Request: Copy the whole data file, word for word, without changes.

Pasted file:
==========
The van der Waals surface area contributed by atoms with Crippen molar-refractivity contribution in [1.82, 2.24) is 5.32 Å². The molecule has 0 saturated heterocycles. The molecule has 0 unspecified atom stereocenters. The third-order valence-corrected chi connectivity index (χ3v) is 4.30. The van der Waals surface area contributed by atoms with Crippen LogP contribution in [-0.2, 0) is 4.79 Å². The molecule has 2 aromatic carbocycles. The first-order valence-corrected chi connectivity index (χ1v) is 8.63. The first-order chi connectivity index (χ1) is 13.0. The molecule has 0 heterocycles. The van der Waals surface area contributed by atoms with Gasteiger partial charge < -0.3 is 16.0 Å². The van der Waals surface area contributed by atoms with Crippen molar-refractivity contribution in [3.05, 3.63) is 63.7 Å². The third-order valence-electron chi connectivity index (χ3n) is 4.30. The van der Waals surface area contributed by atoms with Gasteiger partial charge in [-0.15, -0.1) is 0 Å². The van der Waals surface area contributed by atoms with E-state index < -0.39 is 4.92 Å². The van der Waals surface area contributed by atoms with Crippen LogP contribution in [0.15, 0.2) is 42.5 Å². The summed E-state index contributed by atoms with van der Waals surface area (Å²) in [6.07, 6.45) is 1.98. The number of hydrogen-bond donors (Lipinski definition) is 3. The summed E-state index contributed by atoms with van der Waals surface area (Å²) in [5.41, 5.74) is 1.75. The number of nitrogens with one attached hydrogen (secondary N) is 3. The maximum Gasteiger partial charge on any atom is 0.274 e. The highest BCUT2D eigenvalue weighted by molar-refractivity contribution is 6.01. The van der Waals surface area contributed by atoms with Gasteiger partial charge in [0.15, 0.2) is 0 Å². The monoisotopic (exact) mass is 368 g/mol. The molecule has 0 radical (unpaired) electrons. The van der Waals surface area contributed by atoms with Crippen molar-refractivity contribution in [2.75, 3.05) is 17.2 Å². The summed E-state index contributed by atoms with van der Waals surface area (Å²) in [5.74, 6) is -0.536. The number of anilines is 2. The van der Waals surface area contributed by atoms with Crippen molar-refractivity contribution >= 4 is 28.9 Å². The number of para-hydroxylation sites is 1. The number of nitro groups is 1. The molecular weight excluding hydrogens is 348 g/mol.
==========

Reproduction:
The van der Waals surface area contributed by atoms with Crippen molar-refractivity contribution in [1.82, 2.24) is 5.32 Å². The molecule has 0 saturated heterocycles. The molecule has 0 unspecified atom stereocenters. The third-order valence-corrected chi connectivity index (χ3v) is 4.30. The van der Waals surface area contributed by atoms with Crippen LogP contribution in [-0.2, 0) is 4.79 Å². The molecule has 2 aromatic carbocycles. The first-order valence-corrected chi connectivity index (χ1v) is 8.63. The first-order chi connectivity index (χ1) is 13.0. The molecule has 0 heterocycles. The van der Waals surface area contributed by atoms with Gasteiger partial charge < -0.3 is 16.0 Å². The van der Waals surface area contributed by atoms with Crippen molar-refractivity contribution in [3.05, 3.63) is 63.7 Å². The third-order valence-electron chi connectivity index (χ3n) is 4.30. The van der Waals surface area contributed by atoms with Gasteiger partial charge in [-0.15, -0.1) is 0 Å². The van der Waals surface area contributed by atoms with E-state index < -0.39 is 4.92 Å². The van der Waals surface area contributed by atoms with Crippen LogP contribution in [0.15, 0.2) is 42.5 Å². The summed E-state index contributed by atoms with van der Waals surface area (Å²) in [6.07, 6.45) is 1.98. The number of hydrogen-bond donors (Lipinski definition) is 3. The summed E-state index contributed by atoms with van der Waals surface area (Å²) in [5.41, 5.74) is 1.75. The number of nitrogens with one attached hydrogen (secondary N) is 3. The maximum Gasteiger partial charge on any atom is 0.274 e. The highest BCUT2D eigenvalue weighted by molar-refractivity contribution is 6.01. The van der Waals surface area contributed by atoms with Gasteiger partial charge in [0.15, 0.2) is 0 Å². The monoisotopic (exact) mass is 368 g/mol. The molecule has 0 radical (unpaired) electrons. The van der Waals surface area contributed by atoms with Crippen molar-refractivity contribution in [2.75, 3.05) is 17.2 Å². The summed E-state index contributed by atoms with van der Waals surface area (Å²) in [5.74, 6) is -0.536. The number of anilines is 2. The van der Waals surface area contributed by atoms with Crippen molar-refractivity contribution >= 4 is 28.9 Å². The number of para-hydroxylation sites is 1. The number of nitro groups is 1. The molecular weight excluding hydrogens is 348 g/mol.